One school we work with cited they shaved an estimated 73 days out of their admissions cycle, while another said they think they’ve cut their interview time in half. This is time they can spend better-focused on selecting the right applicants.

Looking ahead, artificial intelligence will become an integrated part of the education system, from admissions decisions to curriculum development.

We will be able to use machine learning to understand the effectiveness of admissions criteria in predicting student outcomes.

For example, technology can augment the decision-making process and lead to better decisions. In 2014, researchers at the University of Minnesota found that algorithms beat human judgment when it came to hiring decisions. Humans are great at conducting interviews but terrible at weighing results. They found that a simple equation, when fed with evaluations from different reviewers, actually outperformed human decisions by at least 25 percent.

Humans can be so deeply susceptible to biases. Factors like a comment an applicant made on Twitter, the colour of her top, or her perspective on a topic irrelevant to the job at hand, can subconsciously influence how they evaluate the candidate.

In college admissions, this problem only multiplies due to the sheer volume of applicants. Decision-makers choose from hundreds, sometimes thousands, of unique individuals, for only a few seats in the classroom.

Using our platform, multiple members of a team can review an application and enter their feedback. Kira serves as the unbiased committee member that presents the average, weighted performance back to the team to make a decision. The algorithm helps schools see how an applicant performed across different reviewers and on different criteria, leading to fairer decisions.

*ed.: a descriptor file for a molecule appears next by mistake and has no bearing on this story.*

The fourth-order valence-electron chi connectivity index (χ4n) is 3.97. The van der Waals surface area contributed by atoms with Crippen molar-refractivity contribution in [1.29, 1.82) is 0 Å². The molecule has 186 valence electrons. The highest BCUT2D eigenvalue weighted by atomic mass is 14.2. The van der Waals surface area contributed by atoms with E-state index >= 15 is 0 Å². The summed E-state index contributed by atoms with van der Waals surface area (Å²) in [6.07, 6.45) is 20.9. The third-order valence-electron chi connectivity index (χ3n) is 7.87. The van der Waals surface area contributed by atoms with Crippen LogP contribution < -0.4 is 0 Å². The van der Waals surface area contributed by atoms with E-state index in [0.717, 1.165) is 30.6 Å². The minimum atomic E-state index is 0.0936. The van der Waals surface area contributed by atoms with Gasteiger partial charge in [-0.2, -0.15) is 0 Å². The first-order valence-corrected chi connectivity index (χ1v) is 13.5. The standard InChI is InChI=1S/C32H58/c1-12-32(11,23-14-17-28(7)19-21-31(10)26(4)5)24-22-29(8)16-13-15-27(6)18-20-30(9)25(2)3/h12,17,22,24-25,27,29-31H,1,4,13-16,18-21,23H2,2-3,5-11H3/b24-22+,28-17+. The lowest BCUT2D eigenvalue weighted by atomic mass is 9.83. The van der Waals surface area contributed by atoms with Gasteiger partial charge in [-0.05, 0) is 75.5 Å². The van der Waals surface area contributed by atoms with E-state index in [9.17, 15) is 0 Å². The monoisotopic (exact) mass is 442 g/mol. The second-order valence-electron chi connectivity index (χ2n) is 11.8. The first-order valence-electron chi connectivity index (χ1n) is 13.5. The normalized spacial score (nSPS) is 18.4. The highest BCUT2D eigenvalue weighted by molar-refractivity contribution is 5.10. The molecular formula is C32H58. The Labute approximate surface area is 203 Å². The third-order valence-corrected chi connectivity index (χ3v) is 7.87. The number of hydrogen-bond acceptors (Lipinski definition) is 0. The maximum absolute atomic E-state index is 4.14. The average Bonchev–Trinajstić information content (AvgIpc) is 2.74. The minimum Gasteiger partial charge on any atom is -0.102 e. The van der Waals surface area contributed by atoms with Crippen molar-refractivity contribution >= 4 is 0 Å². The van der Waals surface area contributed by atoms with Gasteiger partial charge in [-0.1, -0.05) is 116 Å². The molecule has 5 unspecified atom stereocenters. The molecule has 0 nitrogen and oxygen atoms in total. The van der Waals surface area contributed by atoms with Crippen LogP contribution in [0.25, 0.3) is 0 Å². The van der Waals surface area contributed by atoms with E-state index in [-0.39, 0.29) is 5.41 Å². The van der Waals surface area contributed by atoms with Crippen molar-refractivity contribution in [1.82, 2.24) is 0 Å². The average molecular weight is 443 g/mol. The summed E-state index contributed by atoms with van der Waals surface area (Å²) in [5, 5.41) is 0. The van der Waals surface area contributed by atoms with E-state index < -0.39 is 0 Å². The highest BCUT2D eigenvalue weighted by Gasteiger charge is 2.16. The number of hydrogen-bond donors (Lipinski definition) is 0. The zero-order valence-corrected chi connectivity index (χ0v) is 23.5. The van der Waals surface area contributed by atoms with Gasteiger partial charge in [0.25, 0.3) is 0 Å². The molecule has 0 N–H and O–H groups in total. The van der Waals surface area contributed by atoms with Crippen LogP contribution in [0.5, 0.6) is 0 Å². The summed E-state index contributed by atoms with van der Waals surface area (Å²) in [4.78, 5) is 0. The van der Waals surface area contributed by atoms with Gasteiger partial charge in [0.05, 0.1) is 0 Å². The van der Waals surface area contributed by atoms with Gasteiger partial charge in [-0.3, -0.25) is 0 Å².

Next, we will be able to use machine learning to understand the effectiveness of admissions criteria in predicting student outcomes. Currently, 81% of graduate school staff respondents call for more data that demonstrate the link between admissions criteria and student success in graduate school.

Today, noncognitive assessment has been adopted by progressive organizations, such as the Bill & Melinda Gates Foundation, and has proven to yield better results for student success and retention than standardized tests.

We hope to further demonstrate this link to schools by tapping into the data of hundreds of thousands of admissions decisions, and connecting that information to student outcomes. This will not only reveal student success criteria, but will help inform curricula that will have the greatest impact on each individual student’s development.

Admissions decisions will always require human judgment, but data-driven technology can enhance human capabilities and help inform and improve decisions without human error or bias.

We’re excited to be at the forefront of this shift towards machine learning in admissions, but we’re also so thrilled to create opportunities for the applicants, waiting anxiously on a decision that could influence the rest of their lives, to tell their story and be heard.

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Emilie Cushman

Emilie Cushman is the Founder and CEO of Kira Talent and a Next 36 alumna. Cushman founded the company in 2012, and since launching Kira she has been named the HSBC Woman Leader of Tomorrow and one of Canada's Top 100 Most Powerful Women.